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dc.creatorWebb, Louise Anneen_US
dc.date.accessioned2004-10-21T00:17:15Zen_US
dc.date.accessioned2013-01-04T05:04:45Z
dc.date.available1999-01-01T08:00:00Zen_US
dc.date.available2013-01-04T05:04:45Z
dc.date.created1999-01en_US
dc.date.issued1999-01-01en_US
dc.date.submittedJanuary 1999en_US
dc.identifier.urihttp://hdl.handle.net/10388/etd-10212004-001715en_US
dc.description.abstractSome children with recurrent pain do not experience adjustment problems, whereas other children experience difficulties such as poor school attendance, a marked decrease in activities and high anxiety. In the psychological literature these children are often labelled 'copers' and 'non-copers,' respectively. Coping efforts are thought to be influenced both by individual coping styles and direct instruction from others. The coping style of catastrophizing is often found in individuals with recurrent pain. Catastrophizing is associated with greater distress and can interfere with the perceived effectiveness of children's coping. Some literature exists which examines the effect of matching pre-existing coping styles with interventions on subsequent coping. However, the findings from pain studies of the effects of the congruence or 'match' are equivocal. The purpose of this study was to examine the relationship between children's style of coping (high vs low catastrophizing) and the efficacy of coaching in style-consistent (matched) or style-in consistent (mismatched) coping techniques during a pain analogue task. The two types of coaching (positive and negative/catastrophizing) were based on a preliminary study in which parents' spontaneous coaching of their children in an exercise bike situation was observed. Participants included 68 children between 7 and 12 years of age (38 with recurrent pain; 26 girls, 12 boys and 30 healthy; 21 girls, 9 boys). The children completed two 10-minute exercise sessions (with a 20-minute break) while receiving the two different types of coaching from experimenters. Number of coping strategies, rated effectiveness of coping strategies, pain ratings and work output were measured. It was expected that significant interactions would occur between type of coaching and level of catastrophizing, specifically when the-match occurred (i.e., low catastrophizers-positive coaching, high catastrophizers-negative coaching). In addition, main effects for level of catastrophizing and for type of coaching were predicted. No support was found for the congruency hypothesis. Contrary to the hypotheses, high catastrophizers reported using more coping strategies and had higher rated effectiveness than low catastrophizers. Consistent with the hypotheses, positive coaching was associated with increased coping and rated effectiveness, as compared to the negative coaching. There were no differences between the pain and healthy group in terms of their coping, when matched for type of coaching and level of catastrophizing. The findings lend support to the use of distraction, imagery and encouragement when trying to help children cope with a painful situation. Also, the unexpected findings concerning level of catastrophizing challenges the existing literature that says high catastrophizers are poor copers, show more distress and have poorer outcomes.en_US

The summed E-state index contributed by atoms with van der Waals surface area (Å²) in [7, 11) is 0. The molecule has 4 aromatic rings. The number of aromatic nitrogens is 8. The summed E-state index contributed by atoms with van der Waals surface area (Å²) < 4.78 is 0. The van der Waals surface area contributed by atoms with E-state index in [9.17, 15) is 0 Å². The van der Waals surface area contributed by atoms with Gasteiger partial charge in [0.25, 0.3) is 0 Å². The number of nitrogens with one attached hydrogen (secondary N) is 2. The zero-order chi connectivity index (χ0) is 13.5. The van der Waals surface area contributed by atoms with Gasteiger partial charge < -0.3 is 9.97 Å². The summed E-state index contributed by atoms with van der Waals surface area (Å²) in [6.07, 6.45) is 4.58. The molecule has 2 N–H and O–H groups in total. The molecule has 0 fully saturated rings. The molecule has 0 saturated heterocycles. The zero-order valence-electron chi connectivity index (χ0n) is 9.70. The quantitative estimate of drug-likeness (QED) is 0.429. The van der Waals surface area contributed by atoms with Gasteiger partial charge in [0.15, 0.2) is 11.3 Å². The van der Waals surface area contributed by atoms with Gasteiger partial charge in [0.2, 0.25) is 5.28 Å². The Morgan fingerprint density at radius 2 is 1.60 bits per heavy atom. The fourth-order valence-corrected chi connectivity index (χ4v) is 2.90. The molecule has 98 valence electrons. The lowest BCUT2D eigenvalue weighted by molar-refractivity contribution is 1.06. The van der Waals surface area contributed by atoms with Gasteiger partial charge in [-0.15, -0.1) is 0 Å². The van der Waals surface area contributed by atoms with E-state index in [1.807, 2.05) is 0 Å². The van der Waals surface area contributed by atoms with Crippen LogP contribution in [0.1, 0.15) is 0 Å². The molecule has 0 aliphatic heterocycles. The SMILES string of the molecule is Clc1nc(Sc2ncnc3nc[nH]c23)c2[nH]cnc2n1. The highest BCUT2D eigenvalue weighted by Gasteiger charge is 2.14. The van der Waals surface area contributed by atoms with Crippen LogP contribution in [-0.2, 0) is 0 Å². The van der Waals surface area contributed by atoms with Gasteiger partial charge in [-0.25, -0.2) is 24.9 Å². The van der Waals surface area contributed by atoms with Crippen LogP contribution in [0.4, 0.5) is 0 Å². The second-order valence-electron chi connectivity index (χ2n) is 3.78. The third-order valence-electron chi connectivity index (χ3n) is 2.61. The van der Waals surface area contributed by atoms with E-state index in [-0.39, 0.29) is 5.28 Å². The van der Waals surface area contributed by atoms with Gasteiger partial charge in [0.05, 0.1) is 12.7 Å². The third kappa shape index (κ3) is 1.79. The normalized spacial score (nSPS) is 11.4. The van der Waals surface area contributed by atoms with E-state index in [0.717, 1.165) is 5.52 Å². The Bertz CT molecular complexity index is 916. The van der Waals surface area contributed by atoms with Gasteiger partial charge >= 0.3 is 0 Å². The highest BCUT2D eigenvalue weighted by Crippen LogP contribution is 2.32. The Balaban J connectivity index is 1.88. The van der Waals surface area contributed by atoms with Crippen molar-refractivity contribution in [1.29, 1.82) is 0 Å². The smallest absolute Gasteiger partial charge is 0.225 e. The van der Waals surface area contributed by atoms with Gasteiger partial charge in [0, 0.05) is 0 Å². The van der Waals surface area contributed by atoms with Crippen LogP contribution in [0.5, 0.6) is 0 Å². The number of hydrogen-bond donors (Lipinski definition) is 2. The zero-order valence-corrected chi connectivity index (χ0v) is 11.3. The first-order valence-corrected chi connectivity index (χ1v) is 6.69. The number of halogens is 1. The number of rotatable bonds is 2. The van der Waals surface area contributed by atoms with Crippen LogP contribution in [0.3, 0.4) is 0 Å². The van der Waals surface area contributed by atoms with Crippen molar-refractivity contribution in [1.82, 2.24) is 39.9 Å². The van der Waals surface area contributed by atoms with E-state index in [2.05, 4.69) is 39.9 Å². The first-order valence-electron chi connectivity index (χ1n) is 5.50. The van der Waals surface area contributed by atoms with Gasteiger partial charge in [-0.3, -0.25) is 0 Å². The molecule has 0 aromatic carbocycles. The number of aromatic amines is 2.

dc.language.isoen_USen_US
dc.titleCongruence between coaching interventions and children's coping style : effects on copingen_US
thesis.degree.departmentPsychologyen_US
thesis.degree.disciplinePsychologyen_US
thesis.degree.grantorUniversity of Saskatchewanen_US
thesis.degree.levelDoctoralen_US
thesis.degree.nameDoctor of Philosophy (Ph.D.)en_US
dc.type.materialtexten_US
dc.type.genreThesisen_US
dc.contributor.committeeMembervon Baeyer, Carlen_US


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